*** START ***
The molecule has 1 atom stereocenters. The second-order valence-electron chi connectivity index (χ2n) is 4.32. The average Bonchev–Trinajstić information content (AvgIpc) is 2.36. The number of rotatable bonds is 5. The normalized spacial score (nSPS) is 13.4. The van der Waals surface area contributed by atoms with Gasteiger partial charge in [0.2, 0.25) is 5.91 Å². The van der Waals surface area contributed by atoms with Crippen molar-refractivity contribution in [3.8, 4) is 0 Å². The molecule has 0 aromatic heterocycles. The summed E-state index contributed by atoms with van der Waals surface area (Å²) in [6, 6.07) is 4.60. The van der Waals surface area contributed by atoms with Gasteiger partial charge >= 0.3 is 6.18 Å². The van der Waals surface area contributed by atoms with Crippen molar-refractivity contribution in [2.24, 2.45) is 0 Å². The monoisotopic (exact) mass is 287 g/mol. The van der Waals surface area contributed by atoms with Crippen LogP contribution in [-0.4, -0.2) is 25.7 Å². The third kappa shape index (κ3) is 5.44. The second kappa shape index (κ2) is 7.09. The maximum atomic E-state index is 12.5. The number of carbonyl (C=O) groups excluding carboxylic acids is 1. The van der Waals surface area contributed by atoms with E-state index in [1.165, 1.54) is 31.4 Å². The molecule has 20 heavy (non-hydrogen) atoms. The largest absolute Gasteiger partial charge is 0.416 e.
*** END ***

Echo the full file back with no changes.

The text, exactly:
The molecule has 1 atom stereocenters. The second-order valence-electron chi connectivity index (χ2n) is 4.32. The average Bonchev–Trinajstić information content (AvgIpc) is 2.36. The number of rotatable bonds is 5. The normalized spacial score (nSPS) is 13.4. The van der Waals surface area contributed by atoms with Gasteiger partial charge in [0.2, 0.25) is 5.91 Å². The van der Waals surface area contributed by atoms with Crippen molar-refractivity contribution in [3.8, 4) is 0 Å². The molecule has 0 aromatic heterocycles. The summed E-state index contributed by atoms with van der Waals surface area (Å²) in [6, 6.07) is 4.60. The van der Waals surface area contributed by atoms with Gasteiger partial charge >= 0.3 is 6.18 Å². The van der Waals surface area contributed by atoms with Crippen molar-refractivity contribution in [2.24, 2.45) is 0 Å². The monoisotopic (exact) mass is 287 g/mol. The van der Waals surface area contributed by atoms with Crippen LogP contribution in [-0.4, -0.2) is 25.7 Å². The third kappa shape index (κ3) is 5.44. The second kappa shape index (κ2) is 7.09. The maximum atomic E-state index is 12.5. The number of carbonyl (C=O) groups excluding carboxylic acids is 1. The van der Waals surface area contributed by atoms with E-state index in [1.165, 1.54) is 31.4 Å². The molecule has 20 heavy (non-hydrogen) atoms. The largest absolute Gasteiger partial charge is 0.416 e.